Enzyme-Responsive Nanoparticles for Dexamethasone Targeted Delivery to Treat Inflammation in Diabetes

Nathan Schiffmann, Yifei Liang, Carlos E. Nemcovsky, Michal Almogy, Michal Halperin-Sternfeld, Nathan C. Gianneschi, Lihi Adler-Abramovich, Eyal Rosen

Research output: Contribution to journalArticlepeer-review


Diabetes is a global epidemic accompanied by impaired wound healing and increased risk of persistent infections and resistance to standard treatments. Therefore, there is an immense need to develop novel methods to specifically target therapeutics to affected tissues and improve treatment efficacy. This study aims to use enzyme-responsive nanoparticles for the targeted delivery of an anti-inflammatory drug, dexamethasone, to treat inflammation in diabetes. These nanoparticles are assembled from fluorescently-labeled, dexamethasone-loaded peptide-polymer amphiphiles. The nanoparticles are injected in vivo, adjacent to labeled collagen membranes sub-periosteally implanted on the calvaria of diabetic rats. Following their implantation, collagen membrane resorption is linked to inflammation, especially in hyperglycemic individuals. The nanoparticles show strong and prolonged accumulation in inflamed tissue after undergoing a morphological switch into microscale aggregates. Significantly higher remaining collagen membrane area and less inflammatory cell infiltration are observed in responsive nanoparticles-treated rats, compared to control groups injected with free dexamethasone and non-responsive nanoparticles. These factors indicate improved therapeutic efficacy in inflammation reduction. These results demonstrate the potential use of enzyme-responsive nanoparticles as targeted delivery vehicles for the treatment of diabetic and other inflammatory wounds.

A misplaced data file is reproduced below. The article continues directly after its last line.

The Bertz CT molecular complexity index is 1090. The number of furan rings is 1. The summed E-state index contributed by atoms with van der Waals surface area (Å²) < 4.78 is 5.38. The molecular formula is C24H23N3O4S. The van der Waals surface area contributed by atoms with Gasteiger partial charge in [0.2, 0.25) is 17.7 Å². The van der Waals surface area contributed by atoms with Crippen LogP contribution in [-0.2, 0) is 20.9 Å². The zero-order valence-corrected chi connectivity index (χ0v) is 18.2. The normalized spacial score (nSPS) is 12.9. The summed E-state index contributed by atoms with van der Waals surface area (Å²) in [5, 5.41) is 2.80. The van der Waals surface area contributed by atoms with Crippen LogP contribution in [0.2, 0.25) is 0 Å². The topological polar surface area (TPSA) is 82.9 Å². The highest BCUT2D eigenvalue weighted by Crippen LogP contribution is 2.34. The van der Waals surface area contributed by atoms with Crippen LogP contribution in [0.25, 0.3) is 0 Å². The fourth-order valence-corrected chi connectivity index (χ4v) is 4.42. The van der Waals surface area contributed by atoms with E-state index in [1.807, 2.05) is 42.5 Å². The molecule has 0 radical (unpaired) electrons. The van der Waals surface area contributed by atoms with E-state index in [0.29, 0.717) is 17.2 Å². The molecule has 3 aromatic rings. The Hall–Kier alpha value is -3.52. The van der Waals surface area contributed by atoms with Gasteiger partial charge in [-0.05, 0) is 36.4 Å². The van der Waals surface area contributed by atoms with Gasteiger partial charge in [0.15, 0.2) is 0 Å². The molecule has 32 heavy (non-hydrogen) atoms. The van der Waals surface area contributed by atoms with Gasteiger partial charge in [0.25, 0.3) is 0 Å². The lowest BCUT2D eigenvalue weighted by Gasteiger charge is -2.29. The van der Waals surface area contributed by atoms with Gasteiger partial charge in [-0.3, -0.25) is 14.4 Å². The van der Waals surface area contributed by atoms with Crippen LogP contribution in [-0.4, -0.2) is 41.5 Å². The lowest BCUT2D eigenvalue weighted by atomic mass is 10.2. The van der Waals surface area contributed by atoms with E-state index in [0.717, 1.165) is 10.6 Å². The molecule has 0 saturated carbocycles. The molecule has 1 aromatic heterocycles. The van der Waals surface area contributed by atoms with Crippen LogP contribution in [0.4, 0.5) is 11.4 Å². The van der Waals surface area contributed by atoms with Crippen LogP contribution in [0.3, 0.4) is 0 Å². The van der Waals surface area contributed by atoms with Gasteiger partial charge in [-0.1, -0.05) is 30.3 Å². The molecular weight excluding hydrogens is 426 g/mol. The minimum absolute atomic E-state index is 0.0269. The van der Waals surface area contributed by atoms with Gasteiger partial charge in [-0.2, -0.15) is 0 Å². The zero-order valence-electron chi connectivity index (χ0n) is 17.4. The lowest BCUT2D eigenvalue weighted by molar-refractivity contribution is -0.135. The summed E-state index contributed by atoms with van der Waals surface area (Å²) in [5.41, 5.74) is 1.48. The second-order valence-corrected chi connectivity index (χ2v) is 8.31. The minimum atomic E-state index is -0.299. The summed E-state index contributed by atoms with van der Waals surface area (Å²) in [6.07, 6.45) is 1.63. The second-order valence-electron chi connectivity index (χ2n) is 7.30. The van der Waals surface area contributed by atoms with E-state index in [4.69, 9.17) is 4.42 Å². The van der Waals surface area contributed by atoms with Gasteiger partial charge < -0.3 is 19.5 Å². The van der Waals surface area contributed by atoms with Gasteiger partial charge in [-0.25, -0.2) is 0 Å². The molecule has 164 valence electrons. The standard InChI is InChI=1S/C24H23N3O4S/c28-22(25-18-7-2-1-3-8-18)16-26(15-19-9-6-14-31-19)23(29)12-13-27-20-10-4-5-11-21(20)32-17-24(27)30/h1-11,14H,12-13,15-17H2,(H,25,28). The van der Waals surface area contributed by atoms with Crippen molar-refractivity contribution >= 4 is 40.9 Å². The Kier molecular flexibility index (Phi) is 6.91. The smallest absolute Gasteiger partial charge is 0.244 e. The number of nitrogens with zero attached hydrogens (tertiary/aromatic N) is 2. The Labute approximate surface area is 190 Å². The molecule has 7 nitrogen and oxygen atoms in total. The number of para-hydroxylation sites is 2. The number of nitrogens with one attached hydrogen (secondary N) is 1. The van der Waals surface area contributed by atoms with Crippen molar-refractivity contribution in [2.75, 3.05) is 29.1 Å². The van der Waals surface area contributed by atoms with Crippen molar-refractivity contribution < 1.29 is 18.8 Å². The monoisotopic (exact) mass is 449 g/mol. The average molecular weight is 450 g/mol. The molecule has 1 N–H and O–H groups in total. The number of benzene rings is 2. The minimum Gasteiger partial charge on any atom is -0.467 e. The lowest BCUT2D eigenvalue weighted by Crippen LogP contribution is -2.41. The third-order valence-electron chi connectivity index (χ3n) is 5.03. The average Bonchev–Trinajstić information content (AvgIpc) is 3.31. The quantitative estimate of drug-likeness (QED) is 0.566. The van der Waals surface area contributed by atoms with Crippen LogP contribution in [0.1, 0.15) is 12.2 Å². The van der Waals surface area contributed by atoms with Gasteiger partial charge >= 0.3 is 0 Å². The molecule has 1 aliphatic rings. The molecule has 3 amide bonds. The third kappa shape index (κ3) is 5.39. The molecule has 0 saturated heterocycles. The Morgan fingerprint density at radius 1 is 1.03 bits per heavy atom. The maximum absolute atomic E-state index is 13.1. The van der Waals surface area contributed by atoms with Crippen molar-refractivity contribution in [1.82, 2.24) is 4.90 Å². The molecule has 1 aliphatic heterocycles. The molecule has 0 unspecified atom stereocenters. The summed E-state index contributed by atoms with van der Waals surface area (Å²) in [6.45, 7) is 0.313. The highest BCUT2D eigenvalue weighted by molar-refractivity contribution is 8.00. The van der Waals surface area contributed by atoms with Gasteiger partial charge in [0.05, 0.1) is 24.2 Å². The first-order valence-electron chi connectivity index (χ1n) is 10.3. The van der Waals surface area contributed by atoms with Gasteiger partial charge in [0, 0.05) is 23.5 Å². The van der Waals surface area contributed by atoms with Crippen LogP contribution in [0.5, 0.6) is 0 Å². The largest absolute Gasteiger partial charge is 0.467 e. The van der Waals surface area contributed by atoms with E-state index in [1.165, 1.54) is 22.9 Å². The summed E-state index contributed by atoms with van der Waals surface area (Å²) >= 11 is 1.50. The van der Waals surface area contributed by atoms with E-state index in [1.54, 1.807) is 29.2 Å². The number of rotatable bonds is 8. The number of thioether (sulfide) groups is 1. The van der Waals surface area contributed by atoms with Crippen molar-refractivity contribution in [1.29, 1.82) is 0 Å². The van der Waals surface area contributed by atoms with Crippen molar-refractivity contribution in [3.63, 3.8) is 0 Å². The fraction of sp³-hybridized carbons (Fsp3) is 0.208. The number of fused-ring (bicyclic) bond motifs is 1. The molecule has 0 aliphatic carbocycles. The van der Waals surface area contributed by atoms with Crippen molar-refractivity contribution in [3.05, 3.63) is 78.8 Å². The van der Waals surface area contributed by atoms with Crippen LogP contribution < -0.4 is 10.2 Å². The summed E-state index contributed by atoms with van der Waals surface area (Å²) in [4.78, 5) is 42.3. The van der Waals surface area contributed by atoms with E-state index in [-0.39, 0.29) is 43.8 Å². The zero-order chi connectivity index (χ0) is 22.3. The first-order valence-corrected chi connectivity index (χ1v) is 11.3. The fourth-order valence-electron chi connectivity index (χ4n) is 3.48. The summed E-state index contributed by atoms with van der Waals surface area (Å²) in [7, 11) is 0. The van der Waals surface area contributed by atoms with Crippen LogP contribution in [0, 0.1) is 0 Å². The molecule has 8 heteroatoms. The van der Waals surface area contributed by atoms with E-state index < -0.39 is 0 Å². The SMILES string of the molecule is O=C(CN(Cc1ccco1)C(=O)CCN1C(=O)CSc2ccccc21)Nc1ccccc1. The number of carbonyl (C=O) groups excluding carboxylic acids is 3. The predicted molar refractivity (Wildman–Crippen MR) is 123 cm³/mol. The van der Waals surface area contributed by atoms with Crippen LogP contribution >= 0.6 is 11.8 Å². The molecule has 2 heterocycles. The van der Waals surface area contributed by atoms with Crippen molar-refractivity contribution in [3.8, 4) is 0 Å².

Original languageEnglish
Article number2301053
JournalAdvanced healthcare materials
Issue number28
StatePublished - 10 Nov 2023


  • diabetes
  • drug delivery
  • inflammation
  • nanomaterials
  • polymers

All Science Journal Classification (ASJC) codes

  • Biomedical Engineering
  • Biomaterials
  • Pharmaceutical Science


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